IDB, John Fernandes sign US$4M loan agreement

…Finance Minister lauds IDB’s “fast-paced” investment into Guyana

An example of a mobile crane

The Inter-American Development Bank (IDB) and John Fernandes Limited (JFL) have signed a US$4 million loan agreement that will see Guyana getting only its second mobile handline crane (MHC), a development hailed by Finance Minister, Dr Ashni Singh for its potential to boost Guyana’s shipping capacity.
During the virtual ceremony, Dr Singh noted that the agreement not only allowed for developing the port facilities in the country, but also signalled IDB Invest’s commitment to aggressively aiding Guyana’s development.
“He recalled that it was the same institution that only in October signed a similar loan agreement of the same cost with Muneshwers Limited for the procurement of Guyana’s first mobile crane,” a statement from the Finance Ministry on Wednesday said.
Dr Singh commended both John Fernandes’ Chief Executive Officer (CEO), Philip Fernandes and the acting IDB Group’s Country Representative for Guyana, Lorena Solorzano Salazar for the fast pace at which the agreement was finalised.
IDB Invest, the Private Sector arm of the IDB, was represented during the virtual ceremony by CEO James Scriven. Also attending was IDB Representative Solorzano. John Fernandes was represented by CEO Fernandes and others.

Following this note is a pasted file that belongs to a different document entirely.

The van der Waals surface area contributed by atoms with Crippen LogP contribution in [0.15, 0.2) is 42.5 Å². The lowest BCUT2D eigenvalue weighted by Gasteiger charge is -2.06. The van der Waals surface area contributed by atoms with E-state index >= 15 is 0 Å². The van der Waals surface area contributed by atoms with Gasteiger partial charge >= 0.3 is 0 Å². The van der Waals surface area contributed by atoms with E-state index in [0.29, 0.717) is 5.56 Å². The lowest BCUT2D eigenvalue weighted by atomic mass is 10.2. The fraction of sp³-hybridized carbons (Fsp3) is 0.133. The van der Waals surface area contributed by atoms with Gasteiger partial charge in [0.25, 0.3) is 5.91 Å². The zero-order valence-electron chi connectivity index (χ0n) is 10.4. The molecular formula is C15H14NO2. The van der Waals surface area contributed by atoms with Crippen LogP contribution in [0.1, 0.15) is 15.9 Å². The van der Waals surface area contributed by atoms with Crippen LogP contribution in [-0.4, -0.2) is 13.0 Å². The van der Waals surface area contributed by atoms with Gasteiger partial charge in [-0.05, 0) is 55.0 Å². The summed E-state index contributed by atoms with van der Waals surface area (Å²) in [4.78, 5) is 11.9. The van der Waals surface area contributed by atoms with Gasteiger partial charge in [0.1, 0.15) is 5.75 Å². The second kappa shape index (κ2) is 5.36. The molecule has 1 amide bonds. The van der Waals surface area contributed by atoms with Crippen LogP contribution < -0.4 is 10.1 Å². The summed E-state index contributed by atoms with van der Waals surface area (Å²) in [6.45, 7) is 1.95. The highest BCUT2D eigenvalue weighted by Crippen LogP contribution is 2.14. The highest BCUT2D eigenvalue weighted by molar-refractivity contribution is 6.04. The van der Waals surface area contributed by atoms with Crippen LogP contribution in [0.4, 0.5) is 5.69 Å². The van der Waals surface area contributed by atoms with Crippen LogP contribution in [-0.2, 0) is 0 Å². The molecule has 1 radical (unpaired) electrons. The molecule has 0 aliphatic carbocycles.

According to the IDB, the transaction will not only support increased cargo handling capacity from the current 33,000 twenty-foot equivalent unit (“TEU”) containers per year to 100,000 TEUs per year in 2032, but also improve the port infrastructure in Guyana. This will, in turn, contribute to timely and efficient handling of rising international commerce in the country.
“The IDB noted that currently, all port operations in Guyana rely on crane vessels for loading and discharging containers and that these are less efficient and have less cargo-handling capacity than an MHC.
“As such, with the incorporation of the MHC, JFL would be able to service gearless vessels that can carry a substantially greater amount of cargo and do so more efficiently due to the MHC’s ability to load and discharge containers at a higher rate,” the Finance Ministry said.
The People’s Progressive Party/Civic (PPP/C) Government has made a concerted effort to bring down shipping costs, which have been skyrocketing globally as a result of disruptions to the supply chain caused by the COVID-19 pandemic and then the Russia-Ukraine war.
In 2021, President Dr Irfaan Ali announced several reductions to shipping-related charges to the tune of $4.8 billion in order to cushion the high costs resulting from the pandemic. These measures were intended to reduce the adverse impact of increased freight costs on Customs Duties, Excise Taxes and Input VAT calculations, by reverting to pre-pandemic estimates.
While these reductions would result in the Treasury losing the consequent $4.8 billion in revenues, the President had described them as necessary for dealing with the socio-economic effects of the COVID-19 pandemic.
The Government had also assured that it would continue to monitor the effects on household income, the Private Sector, and the economy on the whole. An example was given where in some countries, shipping costs have moved from an average of US$2500 to as much as US$15,000 per 20-foot container and from US$3500 to over US$20,000 for a 40-foot container. (G3)